In the words of our ex-minister of Finance, “Cyprus aspires to be the Singapore of the Mediterranean Sea”. This eloquently captures the fact that Cyprus is a jurisdiction which shares a number of similarities with Singapore and is making a steady progress towards achieving the efficiency for which Singapore is so renowned. Incorporating a Cyprus company into an international structure would allow you to extract dividends from any European subsidiary with no tax withheld (due to the EU Parent / Subsidiary directive) and then pay them out to a foreign shareholder with no tax withheld in Cyprus. The 10% tax rate does not apply to income from dividends so any dividend income from European subsidiaries can be paid out to foreign parent companies with no tax liabilities whatsoever. It is also worth adding that Cyprus companies are also invaluable tools when carrying out trading or commercial transactions within the European Union or with Russia (with whom Cyprus still has the best double tax treaty).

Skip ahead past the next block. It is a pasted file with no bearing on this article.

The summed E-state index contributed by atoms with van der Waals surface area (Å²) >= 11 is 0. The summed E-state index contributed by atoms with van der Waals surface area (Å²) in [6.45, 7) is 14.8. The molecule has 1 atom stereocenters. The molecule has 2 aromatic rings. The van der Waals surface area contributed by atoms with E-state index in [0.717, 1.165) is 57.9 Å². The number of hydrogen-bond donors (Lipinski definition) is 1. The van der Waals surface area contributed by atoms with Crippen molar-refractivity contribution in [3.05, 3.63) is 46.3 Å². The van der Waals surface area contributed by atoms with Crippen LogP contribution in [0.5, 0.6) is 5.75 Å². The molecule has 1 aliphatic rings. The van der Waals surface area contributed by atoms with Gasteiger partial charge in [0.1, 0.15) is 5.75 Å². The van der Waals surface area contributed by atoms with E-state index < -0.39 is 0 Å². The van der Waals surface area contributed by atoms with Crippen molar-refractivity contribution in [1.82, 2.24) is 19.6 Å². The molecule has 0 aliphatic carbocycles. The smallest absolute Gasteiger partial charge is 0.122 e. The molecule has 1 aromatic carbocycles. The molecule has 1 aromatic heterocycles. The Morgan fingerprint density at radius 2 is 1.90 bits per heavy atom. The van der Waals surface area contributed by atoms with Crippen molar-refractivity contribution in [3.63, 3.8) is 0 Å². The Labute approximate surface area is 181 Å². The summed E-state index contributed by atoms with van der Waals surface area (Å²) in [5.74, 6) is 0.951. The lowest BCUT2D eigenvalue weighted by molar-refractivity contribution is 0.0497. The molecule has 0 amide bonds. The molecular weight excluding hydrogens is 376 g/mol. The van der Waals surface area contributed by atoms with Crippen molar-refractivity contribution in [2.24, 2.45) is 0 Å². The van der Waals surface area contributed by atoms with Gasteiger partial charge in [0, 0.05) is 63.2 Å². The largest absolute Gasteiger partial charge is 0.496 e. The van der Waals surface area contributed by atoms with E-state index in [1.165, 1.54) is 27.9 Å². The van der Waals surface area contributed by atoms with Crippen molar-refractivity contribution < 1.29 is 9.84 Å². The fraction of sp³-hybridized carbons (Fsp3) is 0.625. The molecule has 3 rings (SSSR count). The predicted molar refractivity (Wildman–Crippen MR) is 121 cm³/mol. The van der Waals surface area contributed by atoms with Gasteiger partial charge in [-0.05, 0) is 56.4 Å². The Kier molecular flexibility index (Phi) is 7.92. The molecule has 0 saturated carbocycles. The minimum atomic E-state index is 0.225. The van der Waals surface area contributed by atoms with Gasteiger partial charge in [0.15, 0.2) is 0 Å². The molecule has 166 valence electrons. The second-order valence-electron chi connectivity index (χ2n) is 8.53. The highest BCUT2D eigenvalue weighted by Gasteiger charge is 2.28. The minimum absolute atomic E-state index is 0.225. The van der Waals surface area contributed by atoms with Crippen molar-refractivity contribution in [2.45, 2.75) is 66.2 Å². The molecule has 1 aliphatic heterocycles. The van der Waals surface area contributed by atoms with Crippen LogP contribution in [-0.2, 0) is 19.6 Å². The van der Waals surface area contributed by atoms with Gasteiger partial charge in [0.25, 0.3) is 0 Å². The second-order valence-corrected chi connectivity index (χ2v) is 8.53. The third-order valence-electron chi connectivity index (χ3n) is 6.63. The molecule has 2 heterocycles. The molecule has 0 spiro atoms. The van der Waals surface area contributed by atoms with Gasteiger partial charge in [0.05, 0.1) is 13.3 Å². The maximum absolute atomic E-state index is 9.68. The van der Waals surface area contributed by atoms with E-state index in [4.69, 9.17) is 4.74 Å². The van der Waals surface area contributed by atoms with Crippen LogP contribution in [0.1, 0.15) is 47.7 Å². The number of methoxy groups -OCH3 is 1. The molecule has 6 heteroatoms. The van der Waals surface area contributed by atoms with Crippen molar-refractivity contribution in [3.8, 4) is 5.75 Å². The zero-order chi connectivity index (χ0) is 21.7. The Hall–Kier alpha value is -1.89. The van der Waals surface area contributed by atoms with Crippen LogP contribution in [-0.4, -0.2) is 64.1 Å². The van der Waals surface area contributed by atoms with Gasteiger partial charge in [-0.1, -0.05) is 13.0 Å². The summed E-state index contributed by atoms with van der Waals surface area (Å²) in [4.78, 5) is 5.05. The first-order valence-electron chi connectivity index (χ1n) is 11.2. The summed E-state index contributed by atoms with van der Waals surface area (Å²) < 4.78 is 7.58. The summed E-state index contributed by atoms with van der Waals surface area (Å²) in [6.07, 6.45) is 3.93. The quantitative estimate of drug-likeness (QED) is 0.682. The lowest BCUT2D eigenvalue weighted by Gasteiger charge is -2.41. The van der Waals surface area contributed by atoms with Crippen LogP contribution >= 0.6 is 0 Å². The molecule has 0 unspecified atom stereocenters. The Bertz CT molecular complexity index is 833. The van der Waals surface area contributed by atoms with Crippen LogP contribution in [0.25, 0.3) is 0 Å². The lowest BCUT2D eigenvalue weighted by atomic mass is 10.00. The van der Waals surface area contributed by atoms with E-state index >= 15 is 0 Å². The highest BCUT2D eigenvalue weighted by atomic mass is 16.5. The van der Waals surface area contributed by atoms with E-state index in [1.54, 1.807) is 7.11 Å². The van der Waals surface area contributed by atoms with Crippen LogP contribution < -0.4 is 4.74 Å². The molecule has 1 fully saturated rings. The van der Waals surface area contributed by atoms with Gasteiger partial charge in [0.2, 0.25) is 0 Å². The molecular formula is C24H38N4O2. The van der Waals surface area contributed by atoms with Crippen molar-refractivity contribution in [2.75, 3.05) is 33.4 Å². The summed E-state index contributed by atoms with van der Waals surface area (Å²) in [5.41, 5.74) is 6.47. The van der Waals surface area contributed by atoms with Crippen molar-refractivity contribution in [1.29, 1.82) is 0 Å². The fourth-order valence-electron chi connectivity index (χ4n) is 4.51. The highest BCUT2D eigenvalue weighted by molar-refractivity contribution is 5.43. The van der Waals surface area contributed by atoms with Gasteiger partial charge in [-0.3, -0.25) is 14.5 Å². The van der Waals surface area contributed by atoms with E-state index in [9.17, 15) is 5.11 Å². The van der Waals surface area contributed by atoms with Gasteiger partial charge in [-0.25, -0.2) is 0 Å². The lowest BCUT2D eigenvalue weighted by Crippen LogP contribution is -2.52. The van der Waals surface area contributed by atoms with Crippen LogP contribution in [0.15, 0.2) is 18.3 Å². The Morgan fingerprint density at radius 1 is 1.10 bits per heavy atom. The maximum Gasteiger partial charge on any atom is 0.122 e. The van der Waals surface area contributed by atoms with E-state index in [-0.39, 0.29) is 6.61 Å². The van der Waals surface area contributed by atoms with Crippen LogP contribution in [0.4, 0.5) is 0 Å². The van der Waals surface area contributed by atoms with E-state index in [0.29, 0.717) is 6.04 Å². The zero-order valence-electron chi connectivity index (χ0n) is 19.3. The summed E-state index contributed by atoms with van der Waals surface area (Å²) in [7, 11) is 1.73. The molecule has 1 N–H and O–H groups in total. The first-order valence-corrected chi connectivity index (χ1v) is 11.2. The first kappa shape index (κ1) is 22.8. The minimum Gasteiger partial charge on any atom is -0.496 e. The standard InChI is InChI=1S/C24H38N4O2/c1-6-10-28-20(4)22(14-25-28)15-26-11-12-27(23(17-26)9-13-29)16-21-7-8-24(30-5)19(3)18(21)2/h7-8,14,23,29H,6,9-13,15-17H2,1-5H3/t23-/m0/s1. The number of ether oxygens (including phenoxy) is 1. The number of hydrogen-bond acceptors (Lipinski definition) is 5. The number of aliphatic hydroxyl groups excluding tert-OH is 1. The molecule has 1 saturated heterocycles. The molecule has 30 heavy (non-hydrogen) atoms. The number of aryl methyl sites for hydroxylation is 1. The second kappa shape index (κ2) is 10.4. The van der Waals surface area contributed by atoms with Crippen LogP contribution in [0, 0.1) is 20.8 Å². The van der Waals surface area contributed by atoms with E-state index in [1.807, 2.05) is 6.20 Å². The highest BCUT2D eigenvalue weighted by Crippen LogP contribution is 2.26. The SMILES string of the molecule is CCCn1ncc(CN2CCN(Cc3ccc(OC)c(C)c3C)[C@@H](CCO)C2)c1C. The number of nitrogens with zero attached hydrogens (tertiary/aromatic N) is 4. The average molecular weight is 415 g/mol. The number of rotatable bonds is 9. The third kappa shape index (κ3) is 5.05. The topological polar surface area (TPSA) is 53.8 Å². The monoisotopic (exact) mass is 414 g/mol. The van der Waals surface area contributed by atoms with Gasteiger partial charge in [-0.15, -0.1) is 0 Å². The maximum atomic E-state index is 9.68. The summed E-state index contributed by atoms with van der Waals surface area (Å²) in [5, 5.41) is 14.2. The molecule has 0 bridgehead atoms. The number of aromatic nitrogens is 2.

A Few Words About the Author

Pericles is the Managing Director of the Cyprus Office of the Morgan & Morgan Group. He joined our team in June 2011, having a wealth of experience in corporate structuring and tax advice. He qualified as a chartered accountant with Blick Rothenberg in London and worked at the investment Banking division of J.P. Morgan. He is an associate member of STEP, a member of the Institute of Chartered Accountants in England and Wales, a member of the International Tax Planning Association and a member of the Institute of Leadership and Management. It is worth adding that Pericles is a published novelist and a part-time lecturer of business strategy.